Phosphatidylcholine (PC)-specific phospholipase D (PLD) enzymes catalyze the hydrolysis of PC to generate choline and phosphatidic acid. These enzymes belong to a superfamily of phosphatidyltransferases with a characteristic unique duplicated catalytic domain motif, the PLD or " HKD" domain flanked by two conserved regions that are also critical for catalysis and postulated to be important for substrate recognition. PLD isoenzymes have been identified in species from bacteria to mammals. Some bacterial PLDs have broader substrate specificity than the eukaryotic enzymes and may play roles in pathogenesis. Three plant PLD isoenzymes (PLD-α, PLD-β and PLD-γ) have been identified by cDNA cloning. These differ in their dependence on calcium and phosphoinositides for activity and have been suggested to be important in membrane remodeling during development or wound repair. In budding yeast, PLD activity encoded by the spo14 gene is required for formation of the prospore membrane during meiosis and has a conditional role in regulation of secretion during vegetative growth.
Mammalian PLD enzymes are effector enzymes in signal transduction pathways initiated by heterotrimeric G protein-coupled cell surface receptors and receptor tyrosine kinases. A number of intracellular and extracellular messenger functions for phosphatidic acid have been described in mammalian cells. These include regulation of protein and lipid kinases, cell adhesion receptors; the phagocyte burst oxidase, the target of rapamycin (TOR) and guanine nucleotide exchange proteins for small GTPases. For example, phosphatidic acid activates phosphatidylinositol 4-phosphate 5-kinase, which may underlie localized synthesis of PI(4,5)P2 linked to membrane ruffling in the plasma membrane of growth factor stimulated cells or effects on membrane transport and exocytosis, while activation of the Raf protein kinase and TOR by this lipid may link PLD activation to control of cell proliferation and survival. Phosphatidic acid can also be metabolized by dephosphorylation to produce diacylglycerol for activation of PKC isoenzymes or deacylated by phospholipase A2 to generate lyso-phosphatidic acid which is active at cell surface receptors. The downstream pathways regulated by PLD1 and PLD2 suggest roles in disease states including cancer, inflammation, cardiovascular disease and diabetes. However although some evidence for aberrant disease-specific expression and regulation of PLD activity has been presented, a defined role for PLD1 or PLD2 in these disease states has not yet been established.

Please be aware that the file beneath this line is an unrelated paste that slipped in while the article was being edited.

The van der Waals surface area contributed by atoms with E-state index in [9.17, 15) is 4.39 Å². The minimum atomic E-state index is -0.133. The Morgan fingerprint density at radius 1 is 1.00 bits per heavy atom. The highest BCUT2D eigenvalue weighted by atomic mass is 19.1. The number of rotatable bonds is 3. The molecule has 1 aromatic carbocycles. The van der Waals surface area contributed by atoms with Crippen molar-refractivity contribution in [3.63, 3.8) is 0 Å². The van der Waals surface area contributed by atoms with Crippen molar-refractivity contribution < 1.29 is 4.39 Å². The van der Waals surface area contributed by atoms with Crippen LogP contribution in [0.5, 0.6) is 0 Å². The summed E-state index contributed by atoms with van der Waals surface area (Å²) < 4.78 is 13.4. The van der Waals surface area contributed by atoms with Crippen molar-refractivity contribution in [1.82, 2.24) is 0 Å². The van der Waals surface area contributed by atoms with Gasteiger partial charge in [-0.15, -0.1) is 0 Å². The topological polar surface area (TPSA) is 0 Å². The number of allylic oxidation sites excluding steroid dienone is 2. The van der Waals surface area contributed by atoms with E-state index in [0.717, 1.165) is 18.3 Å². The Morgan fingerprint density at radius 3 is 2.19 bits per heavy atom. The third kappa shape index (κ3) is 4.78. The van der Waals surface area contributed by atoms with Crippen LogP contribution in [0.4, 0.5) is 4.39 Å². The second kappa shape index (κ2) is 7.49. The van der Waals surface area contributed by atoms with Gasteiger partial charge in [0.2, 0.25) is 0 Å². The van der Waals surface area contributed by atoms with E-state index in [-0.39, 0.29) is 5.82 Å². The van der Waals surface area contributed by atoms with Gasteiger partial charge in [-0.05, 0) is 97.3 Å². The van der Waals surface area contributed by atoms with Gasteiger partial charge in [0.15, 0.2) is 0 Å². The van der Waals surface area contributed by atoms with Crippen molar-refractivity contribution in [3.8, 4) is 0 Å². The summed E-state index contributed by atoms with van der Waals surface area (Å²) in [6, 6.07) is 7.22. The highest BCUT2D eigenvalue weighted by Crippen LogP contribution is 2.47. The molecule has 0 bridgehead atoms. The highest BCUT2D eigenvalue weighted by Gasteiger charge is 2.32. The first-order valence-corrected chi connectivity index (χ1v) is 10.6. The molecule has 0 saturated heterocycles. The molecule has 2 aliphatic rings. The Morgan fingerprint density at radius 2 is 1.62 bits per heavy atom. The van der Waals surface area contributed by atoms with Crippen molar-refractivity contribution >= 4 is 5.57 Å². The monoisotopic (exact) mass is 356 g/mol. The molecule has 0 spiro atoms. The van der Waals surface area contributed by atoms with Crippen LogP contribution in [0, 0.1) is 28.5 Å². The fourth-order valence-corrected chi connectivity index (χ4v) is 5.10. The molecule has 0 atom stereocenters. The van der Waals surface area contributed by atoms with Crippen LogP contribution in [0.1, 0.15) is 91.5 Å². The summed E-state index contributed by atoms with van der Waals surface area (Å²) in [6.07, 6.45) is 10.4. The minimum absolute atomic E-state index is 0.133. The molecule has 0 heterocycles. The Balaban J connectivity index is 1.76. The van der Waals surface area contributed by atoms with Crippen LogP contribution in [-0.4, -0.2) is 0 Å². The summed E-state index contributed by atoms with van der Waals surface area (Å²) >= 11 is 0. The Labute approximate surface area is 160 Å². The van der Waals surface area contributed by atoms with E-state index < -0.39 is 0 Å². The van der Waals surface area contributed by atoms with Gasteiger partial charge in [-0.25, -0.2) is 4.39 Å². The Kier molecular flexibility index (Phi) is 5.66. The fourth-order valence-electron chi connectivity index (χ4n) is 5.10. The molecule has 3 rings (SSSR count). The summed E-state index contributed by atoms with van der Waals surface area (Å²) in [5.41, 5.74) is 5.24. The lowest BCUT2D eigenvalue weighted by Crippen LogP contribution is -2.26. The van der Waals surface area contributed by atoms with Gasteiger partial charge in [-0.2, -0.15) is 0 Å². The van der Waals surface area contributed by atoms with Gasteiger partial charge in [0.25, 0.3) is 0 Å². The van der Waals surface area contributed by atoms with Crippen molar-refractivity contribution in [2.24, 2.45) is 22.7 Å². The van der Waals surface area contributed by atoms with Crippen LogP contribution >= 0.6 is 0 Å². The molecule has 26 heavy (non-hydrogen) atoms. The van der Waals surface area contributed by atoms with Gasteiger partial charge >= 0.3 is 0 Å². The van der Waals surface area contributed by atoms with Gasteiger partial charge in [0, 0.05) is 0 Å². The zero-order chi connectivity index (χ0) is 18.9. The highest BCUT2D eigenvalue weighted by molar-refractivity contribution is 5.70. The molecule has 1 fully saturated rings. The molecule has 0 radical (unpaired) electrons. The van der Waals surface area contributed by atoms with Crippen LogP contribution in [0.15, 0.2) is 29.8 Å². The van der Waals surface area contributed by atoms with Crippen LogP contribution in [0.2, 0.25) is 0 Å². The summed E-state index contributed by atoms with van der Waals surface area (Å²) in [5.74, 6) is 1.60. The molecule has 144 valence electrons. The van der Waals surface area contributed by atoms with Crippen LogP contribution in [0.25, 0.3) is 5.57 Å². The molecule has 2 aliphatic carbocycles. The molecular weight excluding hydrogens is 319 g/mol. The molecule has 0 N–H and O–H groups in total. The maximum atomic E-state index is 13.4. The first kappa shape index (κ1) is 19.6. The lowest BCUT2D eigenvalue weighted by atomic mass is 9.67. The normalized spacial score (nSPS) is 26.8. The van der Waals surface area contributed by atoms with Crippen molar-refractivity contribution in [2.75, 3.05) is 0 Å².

With the possible exception of the unidentified enzyme responsible for a fatty acid stimulated PLD activity, two mammalian PLD gene products, PLD1 and PLD2 account for the PLD activities described in mammalian cells and tissues. PLD1 and PLD2 are ubiquitously expressed although relative levels of the two enzymes vary considerably between cell types. PLD1 and PLD2 display cell type specific and dynamically regulated differences in localization between the plasma membrane and intracellular membranes. Control of PLD1 activity by protein and lipid modulators is complex. Both in vitro and intact cell studies suggest roles for GTP-binding proteins of the ADP-ribosylation (ARF) and Rho families and PKC in this process. PLD2 is insensitive to these activators and activity of this enzyme may be controlled by mechanisms involving protein inhibitors that have been identified using in vitro assays. These include fodrin, synaptojanin, clathrin assembly protein-3 and synucleins.
PLD enzymes operate by an ordered bisubstrate or "ping-pong" mechanism with a covalent enzyme-phosphatidic acid intermediate. Primary alcohols can substitute for water in the product release step of the reaction cycle and, in this case, the enzyme catalyzes a transphosphatidylation reaction forming a metabolically stable phosphatidyl-alcohol. This reaction is highly efficient. In the absence of specific inhibitors of PLD enzyme activity, primary alcohols have therefore been used to antagonize PLD signaling by inhibiting phosphatidic acid production and promoting formation of phosphatidylalcohols, which are presumed to be inert in intact cells. A widely used inhibitor of conventional PKC enzymes, calphostin-c, is a potent direct inhibitor of PLD1 and PLD2 with less dramatic effects on the activity of plant and bacterial PLDs.
The Table below contains accepted modulators and additional information. For a list of additional products, see the Materials section below.
AP3: Clathrin assembly protein-3
ARF: ADP-ribosylation factor family GTP-binding proteins
ND: Not determined
PLD: Phosphatidylcholine-specific phospholipase D
spo14p: S. cerevisiae spo14 gene product
PI(4,5)P2: Phosphatidylinositol 4,5-biphosphate
Rho: Rho family GTP-binding proteins
NR: Not relevant